Despite their defeat, Magnavox was ultimately able to enjoy schadenfreude against Atari anyway, for two reasons. For one, the Atari 2600 port of Pac-Man was such a failure that it's often blamed, along with E.T.: The Extra Terrestrial, for causing the Crash of '83, whereas K.C. Munchkin continues to be appreciated by retro gaming fans to this today. The other was their cheeky "sequel" to K.C. Munchkin!, called K.C.'s Krazy Chase!. In Chase!, K.C. himself makes a little more effort to distinguish himself from Pac-Man, such as rolling about as he travels rather than "gobbling" forward. He still eats things, though, including his main target, a bloated, greedy worm; wonder what that last one's supposed to represent?

1. Squall Leonhart = this very metro J-Pop artist

There's perhaps plenty to dislike about Tetsuya Nomura, the popular character designer/artist of the new school Final Fantasy entries (and thanks to that popularity, now a high muckity-muck at Square-Enix). He's always had his detractors from the start, his by-the-numbers McAnime design (No sword too big! No hair too spikey! Never enough belt buckles and zippers!) in jarring contrast from the sumptuous and always recognizable work of series regular Yoshitaka Amano. Nomura was a mammoth hit with those millennials in the late 90's just beginning to experience these anime character design tropes for the first time. Those same fans wouldn't find out just how regurgitated these designs were until Nomura proceed to regurge all the way to around Final Fantasy X and Kingdom Hearts, earning himself a fair amount of haters in the process. Speaking of Kingdom Hearts, when I heard of his role in the project, the first thing I thought was "He's gonna put a zipper and a belt buckle on Donald Duck's sailor cap". And sure enough, he did. (in fact, it almost looks like THREE zippers) Donald actually got off easy compared to poor Mickey Mouse, whose costume has, among other things, belt straps attached to the front of his shoes.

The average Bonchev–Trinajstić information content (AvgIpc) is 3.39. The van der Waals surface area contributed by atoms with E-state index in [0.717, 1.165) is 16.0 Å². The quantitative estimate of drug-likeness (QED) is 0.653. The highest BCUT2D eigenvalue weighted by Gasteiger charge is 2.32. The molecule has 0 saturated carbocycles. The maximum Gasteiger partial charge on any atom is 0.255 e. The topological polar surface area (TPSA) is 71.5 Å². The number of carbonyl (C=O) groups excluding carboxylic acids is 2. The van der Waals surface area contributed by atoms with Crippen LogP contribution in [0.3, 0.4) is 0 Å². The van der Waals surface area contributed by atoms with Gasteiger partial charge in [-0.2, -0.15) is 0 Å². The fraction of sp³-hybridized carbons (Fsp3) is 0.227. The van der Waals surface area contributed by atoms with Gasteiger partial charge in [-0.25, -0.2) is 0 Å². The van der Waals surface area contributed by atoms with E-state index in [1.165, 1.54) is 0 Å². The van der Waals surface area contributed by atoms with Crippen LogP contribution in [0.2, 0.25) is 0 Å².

And speaking of his creations, there's perhaps plenty to hate about Final Fantasy VIII's marquee star, Squall Leonhart. Squall, in fact, can be seen as Nomura crystallized: for every one rabid idolater, there's a hater ready to stick in a shiv. Squall's game has been a victim of all sorts of excoriating reviews, the most legendary of which is a brutal, 7+ hour dismantling by Noah Antwiler of The Spoony Experiment. (On Nomura's designs, Antwiler wonders if there is a "'walking cliche' warehouse" the Final Fantasy VIII characters shop at) Often in the headlights for the game's creative failures is the ever-peculiar Squall himself; his cloying moodiness and sociopathic need to constantly prove he's a loner (even in the face of gorgeous women throwing themselves at his feet) is less Citizen Kane and more Anakin Skywalker, making Final Fantasy VIII that much more of a chore for some. Worse yet is that, in retrospect during this post 9-11/economic collapse/Bush clusterfuck era, his whiny pessimism about nothing looks all the more dated.

But one supposes that neither can be forgiven for stealing the look of one of Japan's most popular (and apparently most metrosexual) J-Pop artists.

Good grief.

Gackt is a musician/model/entertainer/human bishie based in Japan (whenever he's not torturing people with "crotch-splitting devices"). In the late 90's, right on the verge of launching his solo career, he would run afoul of this "homage" from Nomura and Square, and would later publicly deride the Squall character, according to this fan site, as "Gackt #2" . As you can see by the photo, Gackt is wrong; he only has one belt buckle in the pic on the right and zero on the left, whereas Squall has 8 buckles (including two on his shoes, unpictured). Case closed, go home Gackt.

Gackt would eventually forgive Square-Enix and Nomura, even himself crafting music for a later Final Fantasy title (the underwhelming Dirge of Cerberus). However, this suspect homage here will forever give haters of Nomura and Squall more ammo than they probably need.


karadin said...

Fab entry on Gackt and Nomura, Gackt finally went official in 2006/2007 as FFVII character Genesis Rhapsodos,in Dirge of Cerebus and Crisis Core, lending his voice as well as his image.